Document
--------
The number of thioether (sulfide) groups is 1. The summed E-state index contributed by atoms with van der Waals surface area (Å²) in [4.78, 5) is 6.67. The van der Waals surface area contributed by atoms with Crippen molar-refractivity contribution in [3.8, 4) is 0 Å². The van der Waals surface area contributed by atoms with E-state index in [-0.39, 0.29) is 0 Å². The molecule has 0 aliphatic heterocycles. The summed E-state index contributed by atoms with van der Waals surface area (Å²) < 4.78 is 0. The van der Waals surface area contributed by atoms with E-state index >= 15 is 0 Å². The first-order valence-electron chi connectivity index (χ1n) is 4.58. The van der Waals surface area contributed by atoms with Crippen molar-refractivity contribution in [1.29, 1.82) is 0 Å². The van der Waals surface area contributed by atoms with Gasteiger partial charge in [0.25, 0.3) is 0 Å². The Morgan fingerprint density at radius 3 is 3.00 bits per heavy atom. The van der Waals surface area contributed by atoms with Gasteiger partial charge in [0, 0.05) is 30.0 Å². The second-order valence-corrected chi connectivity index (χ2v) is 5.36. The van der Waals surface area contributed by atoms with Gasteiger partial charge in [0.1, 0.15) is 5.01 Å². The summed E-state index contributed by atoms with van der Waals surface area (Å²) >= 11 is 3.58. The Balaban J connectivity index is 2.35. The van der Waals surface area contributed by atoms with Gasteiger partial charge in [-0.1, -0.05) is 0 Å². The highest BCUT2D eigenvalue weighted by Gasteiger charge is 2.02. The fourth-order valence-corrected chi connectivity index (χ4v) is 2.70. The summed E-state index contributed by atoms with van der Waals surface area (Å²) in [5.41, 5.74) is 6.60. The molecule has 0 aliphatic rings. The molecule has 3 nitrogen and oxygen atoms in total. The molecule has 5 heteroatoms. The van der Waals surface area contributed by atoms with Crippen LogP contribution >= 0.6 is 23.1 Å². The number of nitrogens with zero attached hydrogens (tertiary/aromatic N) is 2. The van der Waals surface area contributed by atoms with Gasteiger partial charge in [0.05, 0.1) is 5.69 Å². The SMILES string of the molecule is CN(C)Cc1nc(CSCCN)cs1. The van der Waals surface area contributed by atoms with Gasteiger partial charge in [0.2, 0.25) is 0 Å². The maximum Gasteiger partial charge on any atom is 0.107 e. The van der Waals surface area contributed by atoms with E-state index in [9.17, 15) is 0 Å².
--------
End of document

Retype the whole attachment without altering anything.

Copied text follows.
The number of thioether (sulfide) groups is 1. The summed E-state index contributed by atoms with van der Waals surface area (Å²) in [4.78, 5) is 6.67. The van der Waals surface area contributed by atoms with Crippen molar-refractivity contribution in [3.8, 4) is 0 Å². The van der Waals surface area contributed by atoms with E-state index in [-0.39, 0.29) is 0 Å². The molecule has 0 aliphatic heterocycles. The summed E-state index contributed by atoms with van der Waals surface area (Å²) < 4.78 is 0. The van der Waals surface area contributed by atoms with E-state index >= 15 is 0 Å². The first-order valence-electron chi connectivity index (χ1n) is 4.58. The van der Waals surface area contributed by atoms with Crippen molar-refractivity contribution in [1.29, 1.82) is 0 Å². The van der Waals surface area contributed by atoms with Gasteiger partial charge in [0.25, 0.3) is 0 Å². The Morgan fingerprint density at radius 3 is 3.00 bits per heavy atom. The van der Waals surface area contributed by atoms with Gasteiger partial charge in [0, 0.05) is 30.0 Å². The second-order valence-corrected chi connectivity index (χ2v) is 5.36. The van der Waals surface area contributed by atoms with Gasteiger partial charge in [0.1, 0.15) is 5.01 Å². The summed E-state index contributed by atoms with van der Waals surface area (Å²) >= 11 is 3.58. The Balaban J connectivity index is 2.35. The van der Waals surface area contributed by atoms with Gasteiger partial charge in [-0.1, -0.05) is 0 Å². The highest BCUT2D eigenvalue weighted by Gasteiger charge is 2.02. The fourth-order valence-corrected chi connectivity index (χ4v) is 2.70. The summed E-state index contributed by atoms with van der Waals surface area (Å²) in [5.41, 5.74) is 6.60. The molecule has 0 aliphatic rings. The molecule has 3 nitrogen and oxygen atoms in total. The molecule has 5 heteroatoms. The van der Waals surface area contributed by atoms with Crippen LogP contribution >= 0.6 is 23.1 Å². The number of nitrogens with zero attached hydrogens (tertiary/aromatic N) is 2. The van der Waals surface area contributed by atoms with Gasteiger partial charge in [0.05, 0.1) is 5.69 Å². The SMILES string of the molecule is CN(C)Cc1nc(CSCCN)cs1. The van der Waals surface area contributed by atoms with Gasteiger partial charge in [0.2, 0.25) is 0 Å². The maximum Gasteiger partial charge on any atom is 0.107 e. The van der Waals surface area contributed by atoms with E-state index in [9.17, 15) is 0 Å².